The Florida Coalition Against Domestic Violence Is Imploding
When I first became acquainted with the Florida Coalition Against Domestic Violence (FCADV), it was to expose the egregious way the agency had mishandled victim cases. A client went to them seeking help after being wrongfully framed in a domestic violence abuse incident. That client’s name is Amy Ballon. The FCADV’s negligence of not conducting background checks and not having a written policy in place to make them mandatory, led to Amy, an already vulnerable victim, getting revictimized by their agency staff member. Stephen Bradley, by name, was on the payroll as a victim advocate making the betrayal of trust and preying on vulnerability even worse.
Rather than accepting blame and attempting to correct the wrong, the agency put the onus back on Amy, citing her guilty in the matter. Bradley took advantage of Amy sexually and then proceeded to stalk her and hack her computer to get rid of any evidence that could implicate him for his actions. For more on this story, see Scarlett Johannson Speech Inspires Law Suit Against Florida Coalition Against Domestic Violence.
In delving deeper into the FCADV, it became evident very quickly that the level of corruption and misappropriation of funds benefited the CEO, Tiffany Carr, and her top three executives, more than any of the victims in dire need of the agencies services. While Carr’s bank account grew exponentially, there were shortages of beds in shelters, and a lack of legal advocates to help victims all over Florida. How was it possible for justice to be served for domestic violence victims while the four top employees together at the FCADV were earning 1.3 Million annually in a non-profit agency? For more on this story, see Financial Abuse By Unexpected Predator: Non-Profit Domestic Violence Executives.
When investigating the FCADV further, it became even more clear that this agency was not fulfilling any of its obligations to serve victims of domestic violence. It was quite the opposite. Amy Ballon confronted the state of Florida directly about their service provider record and lack of oversight via email. The state, including Pam Bondi Attorney General, and Rick Scott, responded with a dismissive email back to her, and justification for why the FCADV should be able to continue operating as usual. For more details about that story, see Outrageous! Florida Coalition Against Domestic Violence Still Scared Silent.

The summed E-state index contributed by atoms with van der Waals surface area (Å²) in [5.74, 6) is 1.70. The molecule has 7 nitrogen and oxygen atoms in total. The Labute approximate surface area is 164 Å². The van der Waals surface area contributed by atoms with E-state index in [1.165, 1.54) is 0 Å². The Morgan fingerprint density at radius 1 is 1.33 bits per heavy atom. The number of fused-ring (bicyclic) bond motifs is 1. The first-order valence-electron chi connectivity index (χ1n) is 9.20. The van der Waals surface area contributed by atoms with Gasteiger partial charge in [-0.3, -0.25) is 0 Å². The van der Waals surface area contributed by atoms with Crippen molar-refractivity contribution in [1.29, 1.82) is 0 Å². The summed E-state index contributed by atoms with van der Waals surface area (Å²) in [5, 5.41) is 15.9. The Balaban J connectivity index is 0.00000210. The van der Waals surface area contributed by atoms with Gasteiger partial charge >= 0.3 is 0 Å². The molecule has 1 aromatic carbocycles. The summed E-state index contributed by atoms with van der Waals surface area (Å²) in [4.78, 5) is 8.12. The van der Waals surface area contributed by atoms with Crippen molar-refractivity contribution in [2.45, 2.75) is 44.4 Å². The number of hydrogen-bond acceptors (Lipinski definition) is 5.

Currently, the FCADV is finally appropriately called out by many parties who have the power to shut them down and change how they are incorporated as a non-profit. For starters, Governor DeSantis ordered an investigation. Understandably, he is concerned that the CEO was making $750,000 a year, and that doesn’t even include the other compensation perks she received (NBC10).
On “Wednesday, after months of obstruction, FCADV turned over documents to the House that detail the extent of Carr’s compensation scheme. Outraged and frustrated by what they saw, legislators in the Florida House on Thursday issued 14 subpoenas demanding Carr, the top two officials at FCADV — the chief financial officer and the chief operating officer — and 11 current and former board members testify under oath.” Read more here: https://www.miamiherald.com/news/politics-government/state-politics/article240310046.html#storylink=cpy.
On Thursday, the Florida House Committee demanded the resignation of the state’s non-profit contractor board. It also served multiple subpoenas to gather evidence that the FCADV has been with-holding for over 20 months. DeSantis also ordered the State Inspector General to probe the investigation to determine if criminal charges could also become part of the probe (The Center Square).
After I published the stories above about the FCADV, and then they stonewalled Amy Ballon, she went to the Miami Herald armed with all the stats we had gathered and published. They, in turn, published a story about the blatant corruption and outlandish salary compensation package Tiffany Carr and her top tier executives were raking in. For more on that story, see article214972045.html.
The Miami Herald’s article from 2018 was the exposure that made the corruption and fund misallocation rise to the surface. Mike Carroll, the secretary of Florida’s Department of Children & Families, ordered a “comprehensive financial audit of all DCF contracted funds allocated to FCADV executive salaries.” Read more here: https://www.miamiherald.com/news/state/florida/article214972045.html#storylink=cpy.
As of today, February 16, 2020, the FCADV is being dissected for all intents and purposes. What happens with all the testimony, ongoing investigations, and what kind of new probe all this might lead to, is going to be very interesting to monitor. The fact of the matter is that right now, this is a massive victory for victims of domestic violence in Florida. I hope that it will set a precedent for other states that may have similar issues with their domestic violence abuse agencies.
As this saga comes full circle after almost three years, these are my takeaways: Amy Ballon is courageous! She demonstrated tremendous fortitude and tenacity in a very difficult and drawn out process.
She also took a leap of faith in trusting me to get her story out. Amy restored my faith that fighting for fairness and justice is worth it. As evidenced in this story, justice can and does prevail.